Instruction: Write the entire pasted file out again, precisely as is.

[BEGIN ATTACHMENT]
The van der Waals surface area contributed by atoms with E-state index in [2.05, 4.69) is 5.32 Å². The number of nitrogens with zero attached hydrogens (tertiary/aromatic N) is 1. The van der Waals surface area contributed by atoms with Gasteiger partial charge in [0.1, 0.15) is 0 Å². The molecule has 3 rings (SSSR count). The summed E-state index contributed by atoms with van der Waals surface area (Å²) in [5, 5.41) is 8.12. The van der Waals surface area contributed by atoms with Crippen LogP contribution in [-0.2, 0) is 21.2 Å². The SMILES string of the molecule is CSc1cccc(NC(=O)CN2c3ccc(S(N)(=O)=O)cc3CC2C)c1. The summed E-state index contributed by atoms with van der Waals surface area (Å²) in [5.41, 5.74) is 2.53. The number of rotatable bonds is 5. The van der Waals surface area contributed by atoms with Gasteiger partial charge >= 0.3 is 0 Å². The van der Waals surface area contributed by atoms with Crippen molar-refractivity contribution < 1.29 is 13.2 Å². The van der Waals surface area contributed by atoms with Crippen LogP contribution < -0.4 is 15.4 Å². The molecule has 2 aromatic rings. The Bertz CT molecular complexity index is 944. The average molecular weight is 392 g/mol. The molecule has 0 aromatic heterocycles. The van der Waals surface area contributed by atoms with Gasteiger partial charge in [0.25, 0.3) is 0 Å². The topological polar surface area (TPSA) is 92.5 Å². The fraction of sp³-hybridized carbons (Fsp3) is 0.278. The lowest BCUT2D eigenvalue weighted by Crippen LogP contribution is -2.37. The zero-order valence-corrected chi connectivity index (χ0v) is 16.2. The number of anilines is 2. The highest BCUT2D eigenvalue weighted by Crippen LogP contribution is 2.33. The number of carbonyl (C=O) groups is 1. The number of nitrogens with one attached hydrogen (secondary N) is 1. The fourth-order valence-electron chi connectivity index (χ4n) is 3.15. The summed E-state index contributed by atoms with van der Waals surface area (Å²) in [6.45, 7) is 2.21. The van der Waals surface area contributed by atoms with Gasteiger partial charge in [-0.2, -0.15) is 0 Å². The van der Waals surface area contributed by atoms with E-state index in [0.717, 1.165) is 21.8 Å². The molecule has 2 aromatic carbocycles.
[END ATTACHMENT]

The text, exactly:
The van der Waals surface area contributed by atoms with E-state index in [2.05, 4.69) is 5.32 Å². The number of nitrogens with zero attached hydrogens (tertiary/aromatic N) is 1. The van der Waals surface area contributed by atoms with Gasteiger partial charge in [0.1, 0.15) is 0 Å². The molecule has 3 rings (SSSR count). The summed E-state index contributed by atoms with van der Waals surface area (Å²) in [5, 5.41) is 8.12. The van der Waals surface area contributed by atoms with Crippen LogP contribution in [-0.2, 0) is 21.2 Å². The SMILES string of the molecule is CSc1cccc(NC(=O)CN2c3ccc(S(N)(=O)=O)cc3CC2C)c1. The summed E-state index contributed by atoms with van der Waals surface area (Å²) in [5.41, 5.74) is 2.53. The number of rotatable bonds is 5. The van der Waals surface area contributed by atoms with Gasteiger partial charge >= 0.3 is 0 Å². The van der Waals surface area contributed by atoms with Crippen molar-refractivity contribution < 1.29 is 13.2 Å². The van der Waals surface area contributed by atoms with Crippen LogP contribution < -0.4 is 15.4 Å². The molecule has 2 aromatic rings. The Bertz CT molecular complexity index is 944. The average molecular weight is 392 g/mol. The molecule has 0 aromatic heterocycles. The van der Waals surface area contributed by atoms with Gasteiger partial charge in [0.25, 0.3) is 0 Å². The topological polar surface area (TPSA) is 92.5 Å². The fraction of sp³-hybridized carbons (Fsp3) is 0.278. The lowest BCUT2D eigenvalue weighted by Crippen LogP contribution is -2.37. The zero-order valence-corrected chi connectivity index (χ0v) is 16.2. The number of anilines is 2. The highest BCUT2D eigenvalue weighted by Crippen LogP contribution is 2.33. The number of carbonyl (C=O) groups is 1. The number of nitrogens with one attached hydrogen (secondary N) is 1. The fourth-order valence-electron chi connectivity index (χ4n) is 3.15. The summed E-state index contributed by atoms with van der Waals surface area (Å²) in [6.45, 7) is 2.21. The van der Waals surface area contributed by atoms with Gasteiger partial charge in [-0.2, -0.15) is 0 Å². The van der Waals surface area contributed by atoms with E-state index in [0.717, 1.165) is 21.8 Å². The molecule has 2 aromatic carbocycles.